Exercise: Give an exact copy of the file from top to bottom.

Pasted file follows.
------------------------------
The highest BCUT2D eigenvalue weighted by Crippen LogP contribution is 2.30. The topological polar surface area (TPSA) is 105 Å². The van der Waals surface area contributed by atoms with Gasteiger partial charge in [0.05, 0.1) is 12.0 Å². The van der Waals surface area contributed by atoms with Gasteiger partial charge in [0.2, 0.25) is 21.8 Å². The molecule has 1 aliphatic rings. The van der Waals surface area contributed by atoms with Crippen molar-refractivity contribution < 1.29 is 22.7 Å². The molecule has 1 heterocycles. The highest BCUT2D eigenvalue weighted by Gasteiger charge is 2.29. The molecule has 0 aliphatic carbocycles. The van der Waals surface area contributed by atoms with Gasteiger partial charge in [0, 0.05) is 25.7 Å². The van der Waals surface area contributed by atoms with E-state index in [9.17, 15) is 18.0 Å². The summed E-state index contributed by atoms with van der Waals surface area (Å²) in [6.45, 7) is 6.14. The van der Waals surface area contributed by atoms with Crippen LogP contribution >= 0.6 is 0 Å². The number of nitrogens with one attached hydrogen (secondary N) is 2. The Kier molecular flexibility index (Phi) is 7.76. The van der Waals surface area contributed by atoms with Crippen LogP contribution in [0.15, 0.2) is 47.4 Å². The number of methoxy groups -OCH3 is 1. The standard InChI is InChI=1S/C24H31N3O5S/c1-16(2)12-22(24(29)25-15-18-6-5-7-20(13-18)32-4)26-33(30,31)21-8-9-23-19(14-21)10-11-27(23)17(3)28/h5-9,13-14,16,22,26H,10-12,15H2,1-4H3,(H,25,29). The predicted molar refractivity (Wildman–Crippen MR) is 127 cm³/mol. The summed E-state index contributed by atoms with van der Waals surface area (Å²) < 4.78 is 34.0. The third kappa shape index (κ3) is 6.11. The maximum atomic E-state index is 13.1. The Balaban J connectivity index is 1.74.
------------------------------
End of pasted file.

The highest BCUT2D eigenvalue weighted by Crippen LogP contribution is 2.30. The topological polar surface area (TPSA) is 105 Å². The van der Waals surface area contributed by atoms with Gasteiger partial charge in [0.05, 0.1) is 12.0 Å². The van der Waals surface area contributed by atoms with Gasteiger partial charge in [0.2, 0.25) is 21.8 Å². The molecule has 1 aliphatic rings. The van der Waals surface area contributed by atoms with Crippen molar-refractivity contribution < 1.29 is 22.7 Å². The molecule has 1 heterocycles. The highest BCUT2D eigenvalue weighted by Gasteiger charge is 2.29. The molecule has 0 aliphatic carbocycles. The van der Waals surface area contributed by atoms with Gasteiger partial charge in [0, 0.05) is 25.7 Å². The van der Waals surface area contributed by atoms with E-state index in [9.17, 15) is 18.0 Å². The summed E-state index contributed by atoms with van der Waals surface area (Å²) in [6.45, 7) is 6.14. The van der Waals surface area contributed by atoms with Crippen LogP contribution >= 0.6 is 0 Å². The number of nitrogens with one attached hydrogen (secondary N) is 2. The Kier molecular flexibility index (Phi) is 7.76. The van der Waals surface area contributed by atoms with Crippen LogP contribution in [0.15, 0.2) is 47.4 Å². The number of methoxy groups -OCH3 is 1. The standard InChI is InChI=1S/C24H31N3O5S/c1-16(2)12-22(24(29)25-15-18-6-5-7-20(13-18)32-4)26-33(30,31)21-8-9-23-19(14-21)10-11-27(23)17(3)28/h5-9,13-14,16,22,26H,10-12,15H2,1-4H3,(H,25,29). The predicted molar refractivity (Wildman–Crippen MR) is 127 cm³/mol. The summed E-state index contributed by atoms with van der Waals surface area (Å²) < 4.78 is 34.0. The third kappa shape index (κ3) is 6.11. The maximum atomic E-state index is 13.1. The Balaban J connectivity index is 1.74.